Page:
just a few weeks ago meeting my trade counterpart, Mr Chen

Deming. He seems like a really nice bloke. And we'll continue

those discussions here in Australia - probably at the end of

the first quarter of 2011. So there's a lot of enthusiasm for

that relationship and an incredible amount of potential.

Everyone understands if you can get a 40-fold increase over 20

years where China is just on this take-off path, well imagine

when it's, you know, fully airborne and more and more people

are moving from rural areas into cities. That means you need

housing, you need transport, you need railway lines, you need

energy. Well, that's Australia.

LIPSON: I want to bring Shadow Attorney-General George Brandis into

this. Thanks for your time, Senator. I want to talk to you

briefly about the news of the day, these latest leaks from

WikiLeaks. Yesterday, the Shadow Foreign Affairs Minister,

Julie Bishop, said we shouldn't leap to criticise, to condemn,

Julian Assange, the founder of WikiLeaks. Is that still the

Coalition's position?

BRANDIS: Well, I think that what Mr Assange has done is reprehensible

and I think that what he's done is very, very irresponsible.

Now, that having been said, as far as I can see, he hasn't

broken any Australian law. I think the Prime Minister was very

clumsy in her language yesterday when she said that he'd

engaged in illegal activity. He hasn't broken any Australian

law on the basis of the information that is in the public

domain at the moment. Nor does it appear he has broken any

American law. So I think we need to keep a sharp distinction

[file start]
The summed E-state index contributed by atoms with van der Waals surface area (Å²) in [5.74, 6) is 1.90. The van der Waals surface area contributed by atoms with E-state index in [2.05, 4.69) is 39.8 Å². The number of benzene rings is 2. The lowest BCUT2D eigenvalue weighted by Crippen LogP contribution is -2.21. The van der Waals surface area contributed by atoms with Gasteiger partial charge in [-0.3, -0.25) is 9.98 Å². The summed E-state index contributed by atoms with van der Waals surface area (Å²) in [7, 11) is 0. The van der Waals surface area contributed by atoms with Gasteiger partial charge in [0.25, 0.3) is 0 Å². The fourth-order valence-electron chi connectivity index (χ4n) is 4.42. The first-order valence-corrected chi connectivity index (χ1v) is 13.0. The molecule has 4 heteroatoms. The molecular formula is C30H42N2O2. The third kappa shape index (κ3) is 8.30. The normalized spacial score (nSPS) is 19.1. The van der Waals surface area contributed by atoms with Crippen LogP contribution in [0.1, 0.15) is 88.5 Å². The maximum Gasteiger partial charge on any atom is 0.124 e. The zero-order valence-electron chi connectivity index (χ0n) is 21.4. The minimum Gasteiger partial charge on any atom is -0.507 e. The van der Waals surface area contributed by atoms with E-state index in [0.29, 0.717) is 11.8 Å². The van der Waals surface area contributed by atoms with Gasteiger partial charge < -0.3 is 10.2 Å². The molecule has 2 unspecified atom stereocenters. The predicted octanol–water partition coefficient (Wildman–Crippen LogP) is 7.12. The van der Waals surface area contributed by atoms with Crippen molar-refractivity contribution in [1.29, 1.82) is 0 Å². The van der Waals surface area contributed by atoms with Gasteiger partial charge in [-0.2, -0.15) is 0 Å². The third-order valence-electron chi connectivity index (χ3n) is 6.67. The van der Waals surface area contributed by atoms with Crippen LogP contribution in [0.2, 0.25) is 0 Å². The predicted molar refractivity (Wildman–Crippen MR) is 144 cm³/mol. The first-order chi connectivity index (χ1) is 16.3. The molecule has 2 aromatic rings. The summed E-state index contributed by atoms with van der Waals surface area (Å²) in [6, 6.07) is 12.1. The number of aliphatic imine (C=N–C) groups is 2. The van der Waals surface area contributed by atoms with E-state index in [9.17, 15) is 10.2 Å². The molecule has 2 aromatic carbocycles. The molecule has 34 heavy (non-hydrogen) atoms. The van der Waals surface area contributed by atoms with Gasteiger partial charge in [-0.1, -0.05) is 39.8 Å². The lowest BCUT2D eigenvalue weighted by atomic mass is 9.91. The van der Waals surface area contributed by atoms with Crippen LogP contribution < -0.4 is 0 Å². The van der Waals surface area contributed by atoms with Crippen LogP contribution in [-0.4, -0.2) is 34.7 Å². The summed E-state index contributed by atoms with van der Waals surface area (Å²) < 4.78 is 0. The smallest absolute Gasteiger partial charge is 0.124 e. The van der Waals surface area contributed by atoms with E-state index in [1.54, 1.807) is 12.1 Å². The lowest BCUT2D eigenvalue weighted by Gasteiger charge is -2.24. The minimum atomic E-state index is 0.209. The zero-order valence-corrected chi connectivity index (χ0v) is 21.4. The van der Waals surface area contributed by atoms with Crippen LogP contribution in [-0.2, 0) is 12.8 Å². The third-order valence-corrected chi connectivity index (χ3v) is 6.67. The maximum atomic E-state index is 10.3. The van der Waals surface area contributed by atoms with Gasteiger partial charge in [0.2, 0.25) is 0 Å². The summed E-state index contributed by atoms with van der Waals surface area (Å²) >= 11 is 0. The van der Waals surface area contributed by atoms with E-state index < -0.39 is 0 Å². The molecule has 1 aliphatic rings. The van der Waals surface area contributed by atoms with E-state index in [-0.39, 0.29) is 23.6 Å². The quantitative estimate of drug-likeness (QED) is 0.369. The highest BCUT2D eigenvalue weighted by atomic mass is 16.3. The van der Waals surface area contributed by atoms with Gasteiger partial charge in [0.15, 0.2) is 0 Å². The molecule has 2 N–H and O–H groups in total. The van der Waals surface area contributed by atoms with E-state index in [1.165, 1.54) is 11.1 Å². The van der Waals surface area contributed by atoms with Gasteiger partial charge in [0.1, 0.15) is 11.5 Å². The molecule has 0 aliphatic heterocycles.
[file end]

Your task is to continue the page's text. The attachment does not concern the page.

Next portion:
in our minds between conduct which is morally censurable, as

Mr Assange's conduct, I think, is, and conduct which attracts

the criminal law, which, as far as I can see, nothing that Mr

Assange has done does.

LIPSON: Well, we've heard now that his assets, we understand, have

been frozen, that he's tried to set up a meeting with UK

police. Is that sort of action appropriate - freezing assets

and the like - do you think?

BRANDIS: Well, my understanding is that Interpol has seized, has issued

a warrant for Mr Assange not on the basis of the WikiLeaks

episode but in compliance with a request from the Swedish

Government to take him into custody concerning a sexual

offence alleged to have occurred in Scandinavia. Now, the

seizing of assets is a reasonably commonplace thing when an

arrest warrant for an international fugitive is being policed

or being enforced. But that I think you'll find is quite a

different matter from the WikiLeaks episode.

LIPSON: Do you agree with that? Is that a common occurrence to freeze

assets, Craig Emerson, for a charge such as a sexual assault

in an overseas country?

EMERSON: I wouldn't disagree with George Brandis QC. Not that I know

more. I'm more likely to know less than George about these

matters. But look, Mr Assange is entitled to Australian

consular assistance as an Australian citizen. So I think

George is right to separate the WikiLeaks issue from these

allegations, personal allegations against Mr Assange.

LIPSON: Well, I just want to talk again...

BRANDIS: Can I say, David, too...

LIPSON: Yeah, sure.

BRANDIS: ...I think that, I think there's been a lot of very overheated

rhetoric about this. I mean, I even heard, particularly in the

United States from some of the far right-wing groups, I even

heard Senator Mitch McConnell, the American Republican Senate

leader, say on American television overnight that because of

the WikiLeaks episode that there ought to be some

retrospective criminalisation of Mr Assange's conduct. Well,

you know, I think we need to step back from this and

appreciate that in societies governed by the rule of law, one

thing that we never do is retrospectively criminalise conduct.

If there's a gap in the criminal law, it ought to be

addressed. And perhaps the WikiLeaks leak does indicate a need

for law reform in this area better to protect national

security information, even when it reaches the hands of a

third party who is not the person who actually engaged in the